Vencer a la malaria en el embarazo

Defeating Malaria in Pregnancy

15.4.2015

[By Catherine Ndungu, Elaine Roman and Augustine Ngindu (Jphiego)]

Pregnant women, along with children under 5, are most vulnerable to malariaAfter suffering four consecutive miscarriages due to malaria-related complications, Ann Walela had lost all hope of ever having another child. “My husband and I were devastated and the miscarriages put a lot of pressure on our marriage,” she says.

When Walela learned she was pregnant again, she felt joy and fear in equal measure. She was hopeful about the possibility of giving her only child a brother or sister, but worried that she would lose the baby yet again.

Then she met Benedict Juma, one of 382 community health volunteers working with the U. S. Agency for International Development-funded Maternal and Child Survival Program (MCSP) in Bungoma County, Western Kenya. MCSP is working in Kenya and 24 other countries to end preventable maternal and child deaths.


Ann Walela plays with her 6-month-old son, Daniel, at the Jhpiego-supported Mechimeru model health facility in Western Kenya. Photo: Catherine Ndungu/Jhpiego

Juma’s advice on key interventions to prevent malaria in pregnancy—including provision of Intermittent Preventive Treatment in Pregnancy (IPTp) and importance of sleeping under an insecticide-treated bed net (ITN)—resulted in a safe and healthy delivery for Walela. Her son Daniel is now six months old. “It was such a beautiful pregnancy. Apart from fatigue and the usual nausea, I had no complications at all,” said the 31-year-old mother.

The Net Effect

An estimated 15 million pregnant women in sub-Saharan Africa did not receive a single dose of IPTp in 2013Juma advised Walela on the importance of sleeping under an ITN and starting IPTp early in her second trimester, and referred her for an antenatal visit at the nearby Mechimeru model health facility. During her first visit at eight weeks, Walela was given an ITN and shown how to use it. In subsequent visits from the 16th week of pregnancy leading up to delivery, she received IPTp to prevent malaria. At the facility, Walela also received advice on how to prevent malaria and seek treatment for herself and her family.


Ann Walela sits with community health volunteer Benedict Juma and discusses her son’s progress. Photo: Catherine Ndungu/Jhpiego

Walela’s story highlights the profound importance of IPTp treatment, in addition to sleeping under an ITN, for pregnant women, who, along with children under 5, are most vulnerable to malaria. An estimated 15 million pregnant women in sub-Saharan Africa did not receive a single dose of IPTp in 2013. Like Walela, many of these mothers lost their babies.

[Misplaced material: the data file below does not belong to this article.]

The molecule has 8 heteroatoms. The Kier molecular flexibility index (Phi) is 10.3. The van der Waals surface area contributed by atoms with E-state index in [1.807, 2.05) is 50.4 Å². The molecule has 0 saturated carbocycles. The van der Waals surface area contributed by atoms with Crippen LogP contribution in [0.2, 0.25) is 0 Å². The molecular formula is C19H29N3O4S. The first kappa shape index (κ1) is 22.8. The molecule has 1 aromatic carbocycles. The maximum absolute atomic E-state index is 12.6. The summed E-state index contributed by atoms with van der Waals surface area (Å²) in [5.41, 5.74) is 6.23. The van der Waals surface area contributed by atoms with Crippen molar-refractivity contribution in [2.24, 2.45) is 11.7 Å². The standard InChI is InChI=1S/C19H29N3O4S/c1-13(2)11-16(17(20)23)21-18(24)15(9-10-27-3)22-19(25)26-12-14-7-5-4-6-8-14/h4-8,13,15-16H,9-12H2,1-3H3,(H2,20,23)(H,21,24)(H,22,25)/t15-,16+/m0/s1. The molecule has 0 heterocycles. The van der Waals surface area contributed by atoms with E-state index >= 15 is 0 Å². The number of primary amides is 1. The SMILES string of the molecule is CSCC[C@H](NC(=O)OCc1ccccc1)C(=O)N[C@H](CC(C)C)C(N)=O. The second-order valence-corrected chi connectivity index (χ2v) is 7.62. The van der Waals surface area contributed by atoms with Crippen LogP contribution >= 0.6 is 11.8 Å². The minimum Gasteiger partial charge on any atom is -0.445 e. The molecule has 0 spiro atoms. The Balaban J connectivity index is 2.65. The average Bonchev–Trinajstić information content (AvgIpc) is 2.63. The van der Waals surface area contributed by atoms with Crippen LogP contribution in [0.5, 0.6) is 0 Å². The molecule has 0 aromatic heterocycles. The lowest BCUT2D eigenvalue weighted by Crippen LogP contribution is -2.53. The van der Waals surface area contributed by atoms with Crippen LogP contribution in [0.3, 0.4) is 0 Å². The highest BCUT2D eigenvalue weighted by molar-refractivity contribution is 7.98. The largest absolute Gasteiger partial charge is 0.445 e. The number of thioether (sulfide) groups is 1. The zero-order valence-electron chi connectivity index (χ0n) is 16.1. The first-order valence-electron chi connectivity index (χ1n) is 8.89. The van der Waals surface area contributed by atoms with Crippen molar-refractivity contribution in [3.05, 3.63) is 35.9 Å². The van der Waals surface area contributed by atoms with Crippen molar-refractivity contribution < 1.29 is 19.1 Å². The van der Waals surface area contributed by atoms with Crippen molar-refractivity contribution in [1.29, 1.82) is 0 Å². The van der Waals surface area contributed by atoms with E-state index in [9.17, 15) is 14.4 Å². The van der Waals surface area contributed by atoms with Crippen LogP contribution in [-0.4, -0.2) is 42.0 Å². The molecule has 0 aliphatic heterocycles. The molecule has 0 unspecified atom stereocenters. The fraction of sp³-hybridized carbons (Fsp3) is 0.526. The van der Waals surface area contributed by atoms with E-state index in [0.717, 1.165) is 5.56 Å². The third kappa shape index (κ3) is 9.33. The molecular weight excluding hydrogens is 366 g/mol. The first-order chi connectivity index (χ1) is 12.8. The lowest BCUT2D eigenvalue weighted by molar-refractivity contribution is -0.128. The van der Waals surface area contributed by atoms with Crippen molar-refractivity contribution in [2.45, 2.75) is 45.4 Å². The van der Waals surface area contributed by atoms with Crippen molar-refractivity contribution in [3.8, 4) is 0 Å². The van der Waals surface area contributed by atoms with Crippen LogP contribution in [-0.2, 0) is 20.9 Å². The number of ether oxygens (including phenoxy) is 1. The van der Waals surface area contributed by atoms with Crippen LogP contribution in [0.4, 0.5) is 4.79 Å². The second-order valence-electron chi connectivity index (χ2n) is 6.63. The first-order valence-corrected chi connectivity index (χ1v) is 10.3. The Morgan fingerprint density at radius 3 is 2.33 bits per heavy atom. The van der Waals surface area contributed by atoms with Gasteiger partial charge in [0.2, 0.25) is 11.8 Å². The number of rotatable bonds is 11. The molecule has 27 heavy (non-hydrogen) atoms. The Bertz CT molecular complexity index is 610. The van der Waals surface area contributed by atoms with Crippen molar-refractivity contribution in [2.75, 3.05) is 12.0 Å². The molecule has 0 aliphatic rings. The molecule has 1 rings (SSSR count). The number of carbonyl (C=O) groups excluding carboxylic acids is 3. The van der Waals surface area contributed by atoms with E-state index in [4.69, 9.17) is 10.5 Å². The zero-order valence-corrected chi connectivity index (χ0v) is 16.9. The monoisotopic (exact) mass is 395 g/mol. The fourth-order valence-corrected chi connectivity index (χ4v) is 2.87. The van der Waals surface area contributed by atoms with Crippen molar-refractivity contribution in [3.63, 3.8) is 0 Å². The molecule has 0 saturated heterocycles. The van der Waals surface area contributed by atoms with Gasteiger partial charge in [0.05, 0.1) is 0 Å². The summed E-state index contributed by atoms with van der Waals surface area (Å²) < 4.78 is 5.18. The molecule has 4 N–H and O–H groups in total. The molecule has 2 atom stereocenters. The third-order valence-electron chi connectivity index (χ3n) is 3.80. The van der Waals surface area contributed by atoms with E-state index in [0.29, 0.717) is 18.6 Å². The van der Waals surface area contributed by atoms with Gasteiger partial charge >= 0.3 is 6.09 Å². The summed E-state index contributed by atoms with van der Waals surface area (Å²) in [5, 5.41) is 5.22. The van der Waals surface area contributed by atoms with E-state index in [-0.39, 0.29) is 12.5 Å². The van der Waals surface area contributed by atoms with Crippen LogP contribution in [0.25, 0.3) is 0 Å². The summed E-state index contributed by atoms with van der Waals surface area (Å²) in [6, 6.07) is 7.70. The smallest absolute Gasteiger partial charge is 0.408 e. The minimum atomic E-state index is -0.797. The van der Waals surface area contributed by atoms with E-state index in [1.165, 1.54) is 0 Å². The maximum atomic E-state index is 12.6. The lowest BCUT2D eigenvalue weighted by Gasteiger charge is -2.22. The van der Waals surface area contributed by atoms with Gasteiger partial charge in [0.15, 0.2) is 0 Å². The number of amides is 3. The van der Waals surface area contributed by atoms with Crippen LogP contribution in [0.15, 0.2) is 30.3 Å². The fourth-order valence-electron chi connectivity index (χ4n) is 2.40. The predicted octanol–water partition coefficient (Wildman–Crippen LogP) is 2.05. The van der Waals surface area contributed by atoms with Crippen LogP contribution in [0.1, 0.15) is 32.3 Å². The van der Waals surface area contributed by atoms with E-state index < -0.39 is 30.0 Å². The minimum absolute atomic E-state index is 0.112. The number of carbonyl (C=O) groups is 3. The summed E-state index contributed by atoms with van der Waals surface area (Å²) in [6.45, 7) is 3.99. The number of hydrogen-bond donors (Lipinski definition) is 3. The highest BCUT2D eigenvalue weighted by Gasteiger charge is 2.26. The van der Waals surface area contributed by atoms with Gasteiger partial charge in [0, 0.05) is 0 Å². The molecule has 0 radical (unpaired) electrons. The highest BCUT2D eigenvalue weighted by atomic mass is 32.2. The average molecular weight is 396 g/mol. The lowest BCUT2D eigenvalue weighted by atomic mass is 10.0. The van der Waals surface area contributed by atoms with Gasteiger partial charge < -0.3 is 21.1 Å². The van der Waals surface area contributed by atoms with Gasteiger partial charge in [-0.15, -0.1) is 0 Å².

For more than a decade, Jhpiego has worked to expand IPTp treatment across malaria-burdened countries. In 2014 alone, Jhpiego programs have contributed to more than 872,000 women in 12 countries receiving two doses of IPTp.

Increasing IPTp Coverage

IPTp is a cost-effective, high-quality intervention that saves lives. However, in most countries of sub-Saharan Africa, where this intervention in combination with ITN use is most important, coverage is very low. Recently, Roll Back Malaria (RBM) issued the RBM Global Call to Action to Increase National Coverage of IPTp for Women at Risk of Malaria in Pregnancy. It highlights the importance of all stakeholders taking action now to ensure that country policies are up-to-date and reflect the World Health Organization’s 2012 policy update for IPTp. The Call to Action accelerates efforts to expand activities to achieve Millennium Development Goals 4 and 5 before the end of 2015, and will support future efforts to achieve the Sustainable Development Goals.

Jhpiego stands committed to support the actions outlined in the RBM Call to Action and continue the fight to increase IPTp coverage and improve the health of mothers and their babies.

You can take immediate action to expand preventive treatment to more pregnant women. Read RBM’s Global Call to Action and find out what you can do!

From trained health workers like Juma, to researchers, civil society members and the donor community, everyone has a role to play in ensuring that Walela and other women around the world receive the care they need to have a healthy, thriving child.

Learn More

Read Roll Back Malaria’s 2015 Global Call to Action.

Read more about Jhpiego’s ongoing efforts to Defeat Malaria

[This entry is part of the #DefeatMalaria World Malaria Day 2015 blog series]